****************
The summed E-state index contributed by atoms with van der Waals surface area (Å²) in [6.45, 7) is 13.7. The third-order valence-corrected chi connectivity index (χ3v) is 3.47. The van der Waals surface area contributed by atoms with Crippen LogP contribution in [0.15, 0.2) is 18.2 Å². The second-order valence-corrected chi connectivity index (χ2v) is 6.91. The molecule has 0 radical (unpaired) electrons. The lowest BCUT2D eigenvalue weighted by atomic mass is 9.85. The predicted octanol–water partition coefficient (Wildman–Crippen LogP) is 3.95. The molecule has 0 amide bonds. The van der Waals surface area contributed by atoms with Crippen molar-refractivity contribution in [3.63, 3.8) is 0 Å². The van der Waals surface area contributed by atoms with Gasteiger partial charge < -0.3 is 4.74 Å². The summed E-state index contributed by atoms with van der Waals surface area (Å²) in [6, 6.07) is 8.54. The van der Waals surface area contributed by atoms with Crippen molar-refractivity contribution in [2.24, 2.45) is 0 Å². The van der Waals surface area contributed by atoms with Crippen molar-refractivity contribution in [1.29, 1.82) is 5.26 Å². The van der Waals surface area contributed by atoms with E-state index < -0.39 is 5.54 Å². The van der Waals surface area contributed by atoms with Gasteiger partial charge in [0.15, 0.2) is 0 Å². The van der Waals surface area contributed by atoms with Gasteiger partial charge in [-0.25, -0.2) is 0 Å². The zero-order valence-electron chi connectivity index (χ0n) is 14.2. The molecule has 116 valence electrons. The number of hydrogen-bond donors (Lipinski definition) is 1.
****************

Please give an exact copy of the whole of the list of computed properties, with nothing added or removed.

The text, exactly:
The summed E-state index contributed by atoms with van der Waals surface area (Å²) in [6.45, 7) is 13.7. The third-order valence-corrected chi connectivity index (χ3v) is 3.47. The van der Waals surface area contributed by atoms with Crippen LogP contribution in [0.15, 0.2) is 18.2 Å². The second-order valence-corrected chi connectivity index (χ2v) is 6.91. The molecule has 0 radical (unpaired) electrons. The lowest BCUT2D eigenvalue weighted by atomic mass is 9.85. The predicted octanol–water partition coefficient (Wildman–Crippen LogP) is 3.95. The molecule has 0 amide bonds. The van der Waals surface area contributed by atoms with Crippen molar-refractivity contribution in [3.63, 3.8) is 0 Å². The van der Waals surface area contributed by atoms with Gasteiger partial charge < -0.3 is 4.74 Å². The summed E-state index contributed by atoms with van der Waals surface area (Å²) in [6, 6.07) is 8.54. The van der Waals surface area contributed by atoms with Crippen molar-refractivity contribution in [2.24, 2.45) is 0 Å². The van der Waals surface area contributed by atoms with Crippen molar-refractivity contribution in [1.29, 1.82) is 5.26 Å². The van der Waals surface area contributed by atoms with E-state index < -0.39 is 5.54 Å². The van der Waals surface area contributed by atoms with Gasteiger partial charge in [0.15, 0.2) is 0 Å². The van der Waals surface area contributed by atoms with Gasteiger partial charge in [-0.25, -0.2) is 0 Å². The zero-order valence-electron chi connectivity index (χ0n) is 14.2. The molecule has 116 valence electrons. The number of hydrogen-bond donors (Lipinski definition) is 1.